Before the coronavirus significantly altered our work lives, traditional work environments were already beginning to adapt to modern workplace trends. Offices were offering more opportunities for work-life balance through remote work. And employees wanted it—according to a 2018 survey, 77% of people said that they would be more likely to accept a job if they had the ability to telecommute at least some of the time.
Fast forward to March 2020: leaders around the globe rushed to implement stay-at-home work orders, with companies scrambling to comply. As the largest impromptu global remote work experiment began, how did people embrace the experience?
Well, there have been mixed results. According to a survey conducted by USA Today and LinkedIn, 54% of participants said that working from home yielded a positive effect on productivity, while Thrive Global’s survey data reports 70% of workers feeling less productive. Why the discrepancy?
Pre-pandemic, many of us hadn’t anticipated our current quarantine situations: working along with our spouses or partners, balancing home schooling with kids, or the closure of daycare programs. While some employees are putting in longer, more focused hours, others are struggling to balance their home-life distractions with work. And although employees were given the technologies to succeed, they weren’t given the skills to adapt to this rapid change.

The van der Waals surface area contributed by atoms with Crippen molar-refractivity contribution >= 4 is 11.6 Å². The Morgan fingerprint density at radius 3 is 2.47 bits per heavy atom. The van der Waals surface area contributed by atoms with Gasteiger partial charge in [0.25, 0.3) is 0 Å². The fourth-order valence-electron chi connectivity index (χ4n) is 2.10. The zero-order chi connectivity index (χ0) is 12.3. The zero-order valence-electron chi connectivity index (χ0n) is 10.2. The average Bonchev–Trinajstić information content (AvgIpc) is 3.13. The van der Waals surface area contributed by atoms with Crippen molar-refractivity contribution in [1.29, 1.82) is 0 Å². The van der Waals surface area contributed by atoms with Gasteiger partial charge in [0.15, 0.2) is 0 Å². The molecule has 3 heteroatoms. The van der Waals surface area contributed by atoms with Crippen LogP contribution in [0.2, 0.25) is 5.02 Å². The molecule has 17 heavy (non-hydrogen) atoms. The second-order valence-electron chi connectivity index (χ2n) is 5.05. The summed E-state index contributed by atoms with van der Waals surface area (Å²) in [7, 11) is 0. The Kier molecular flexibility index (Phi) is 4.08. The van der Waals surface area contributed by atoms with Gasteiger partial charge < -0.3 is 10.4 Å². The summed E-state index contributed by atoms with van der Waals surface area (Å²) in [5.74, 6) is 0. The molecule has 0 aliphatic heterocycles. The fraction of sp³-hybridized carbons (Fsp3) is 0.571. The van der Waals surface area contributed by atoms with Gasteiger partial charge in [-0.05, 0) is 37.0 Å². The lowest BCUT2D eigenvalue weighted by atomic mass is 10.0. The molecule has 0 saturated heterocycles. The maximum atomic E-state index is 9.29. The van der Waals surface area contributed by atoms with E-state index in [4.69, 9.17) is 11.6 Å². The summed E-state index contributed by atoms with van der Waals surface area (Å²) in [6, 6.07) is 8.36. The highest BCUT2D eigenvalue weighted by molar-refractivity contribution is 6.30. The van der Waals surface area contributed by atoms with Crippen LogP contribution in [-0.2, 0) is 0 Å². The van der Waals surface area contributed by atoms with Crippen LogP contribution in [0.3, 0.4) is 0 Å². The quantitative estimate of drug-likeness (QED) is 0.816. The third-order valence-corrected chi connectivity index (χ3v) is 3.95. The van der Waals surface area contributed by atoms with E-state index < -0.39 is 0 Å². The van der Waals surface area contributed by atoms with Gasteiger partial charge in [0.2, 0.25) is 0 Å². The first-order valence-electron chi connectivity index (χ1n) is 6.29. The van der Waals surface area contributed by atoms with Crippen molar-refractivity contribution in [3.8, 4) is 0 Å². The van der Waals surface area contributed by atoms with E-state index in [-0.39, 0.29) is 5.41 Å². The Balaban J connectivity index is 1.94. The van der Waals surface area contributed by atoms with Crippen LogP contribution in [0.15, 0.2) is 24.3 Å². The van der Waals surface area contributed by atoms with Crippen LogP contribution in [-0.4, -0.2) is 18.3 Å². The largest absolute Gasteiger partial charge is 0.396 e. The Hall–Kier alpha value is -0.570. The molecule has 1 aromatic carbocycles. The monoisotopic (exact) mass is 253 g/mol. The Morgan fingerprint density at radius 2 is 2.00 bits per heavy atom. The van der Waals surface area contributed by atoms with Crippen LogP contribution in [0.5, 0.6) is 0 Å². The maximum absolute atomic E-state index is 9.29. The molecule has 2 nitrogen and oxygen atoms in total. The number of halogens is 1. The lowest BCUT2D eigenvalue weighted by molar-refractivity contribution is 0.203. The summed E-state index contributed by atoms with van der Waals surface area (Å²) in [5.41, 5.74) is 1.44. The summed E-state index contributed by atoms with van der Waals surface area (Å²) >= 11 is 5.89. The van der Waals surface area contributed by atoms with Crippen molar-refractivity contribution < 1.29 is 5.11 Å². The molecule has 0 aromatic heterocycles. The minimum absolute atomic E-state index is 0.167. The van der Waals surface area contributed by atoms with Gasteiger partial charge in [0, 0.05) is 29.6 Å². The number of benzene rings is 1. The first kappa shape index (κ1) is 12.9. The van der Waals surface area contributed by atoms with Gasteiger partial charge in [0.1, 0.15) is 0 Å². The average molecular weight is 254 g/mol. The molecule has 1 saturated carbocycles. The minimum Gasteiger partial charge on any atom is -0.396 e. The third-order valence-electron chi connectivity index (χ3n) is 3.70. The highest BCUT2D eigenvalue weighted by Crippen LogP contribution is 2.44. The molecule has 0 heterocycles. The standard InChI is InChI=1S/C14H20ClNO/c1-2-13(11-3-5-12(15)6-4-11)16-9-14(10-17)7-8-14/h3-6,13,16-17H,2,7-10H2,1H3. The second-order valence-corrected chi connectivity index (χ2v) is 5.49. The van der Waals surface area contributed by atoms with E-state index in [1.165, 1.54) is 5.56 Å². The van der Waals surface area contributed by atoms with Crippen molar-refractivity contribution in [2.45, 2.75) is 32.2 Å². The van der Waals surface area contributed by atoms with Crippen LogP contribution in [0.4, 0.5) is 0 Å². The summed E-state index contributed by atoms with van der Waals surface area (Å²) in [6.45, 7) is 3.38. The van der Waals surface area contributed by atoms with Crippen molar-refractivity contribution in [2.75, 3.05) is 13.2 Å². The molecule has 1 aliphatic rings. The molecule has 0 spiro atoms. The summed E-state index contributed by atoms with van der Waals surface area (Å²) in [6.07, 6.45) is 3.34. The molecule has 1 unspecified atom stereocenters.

Many of us yearn for the “old” days when the traditional office environment was available, but as the pandemic goes on, it is more likely we will continue to work remotely, at least part-time, for the foreseeable future.
So how can you thrive in your new work environment? Here are some work from home best practices to boost your productivity and well-being:
Remote working tip #1: Design your new remote work routine
When adapting to new situations, try to focus on what you can control—for example, your routine. While limitations of family or work schedules may not be the same for everyone (we see you, parents of toddlers!), there are tools you can add to your day to increase your productivity. Let’s break it down:
Start with your workspace; make sure you have a designated spot in your home, whether it be a desk in an unused room or a spot on the couch where you won’t be disturbed (or distracted). Eliminate any interferences by removing non-essential objects that clutter your workspace or view.
Next, tackle your household calendar. If you have children, examine their schedules. How can you help the older children structure or occupy their days ahead of time? With younger children, how can you coordinate with your spouse or partner so you can schedule alternating times for deep work? If you have roommates or a spouse, review your schedules before the workday begins so you know when you need to move to a secondary location to accommodate a meeting or call.
Now let’s look at your personal schedule. Although you may be able to work for hours without stopping, taking breaks will prevent burnout and, after a period of deep work, satisfy your brain’s dopamine reward center. Schedule breaks throughout your workday for short walks, a quick phone call with a friend, or time to play with your cat.